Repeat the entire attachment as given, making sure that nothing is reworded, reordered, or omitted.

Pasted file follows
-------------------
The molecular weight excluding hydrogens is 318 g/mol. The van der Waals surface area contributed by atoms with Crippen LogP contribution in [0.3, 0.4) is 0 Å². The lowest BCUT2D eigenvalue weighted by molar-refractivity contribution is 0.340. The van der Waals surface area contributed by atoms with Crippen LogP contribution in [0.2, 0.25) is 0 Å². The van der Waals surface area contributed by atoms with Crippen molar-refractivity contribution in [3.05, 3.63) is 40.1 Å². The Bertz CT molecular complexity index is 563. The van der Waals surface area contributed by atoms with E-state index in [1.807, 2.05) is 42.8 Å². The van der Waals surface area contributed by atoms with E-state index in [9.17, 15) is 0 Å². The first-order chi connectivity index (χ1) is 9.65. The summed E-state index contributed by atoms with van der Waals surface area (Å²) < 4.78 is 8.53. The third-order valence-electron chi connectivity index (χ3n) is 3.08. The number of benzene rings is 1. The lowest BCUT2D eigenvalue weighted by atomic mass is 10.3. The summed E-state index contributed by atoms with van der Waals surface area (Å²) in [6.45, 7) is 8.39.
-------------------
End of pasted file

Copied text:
The molecular weight excluding hydrogens is 318 g/mol. The van der Waals surface area contributed by atoms with Crippen LogP contribution in [0.3, 0.4) is 0 Å². The lowest BCUT2D eigenvalue weighted by molar-refractivity contribution is 0.340. The van der Waals surface area contributed by atoms with Crippen LogP contribution in [0.2, 0.25) is 0 Å². The van der Waals surface area contributed by atoms with Crippen molar-refractivity contribution in [3.05, 3.63) is 40.1 Å². The Bertz CT molecular complexity index is 563. The van der Waals surface area contributed by atoms with E-state index in [1.807, 2.05) is 42.8 Å². The van der Waals surface area contributed by atoms with E-state index in [9.17, 15) is 0 Å². The first-order chi connectivity index (χ1) is 9.65. The summed E-state index contributed by atoms with van der Waals surface area (Å²) < 4.78 is 8.53. The third-order valence-electron chi connectivity index (χ3n) is 3.08. The number of benzene rings is 1. The lowest BCUT2D eigenvalue weighted by atomic mass is 10.3. The summed E-state index contributed by atoms with van der Waals surface area (Å²) in [6.45, 7) is 8.39.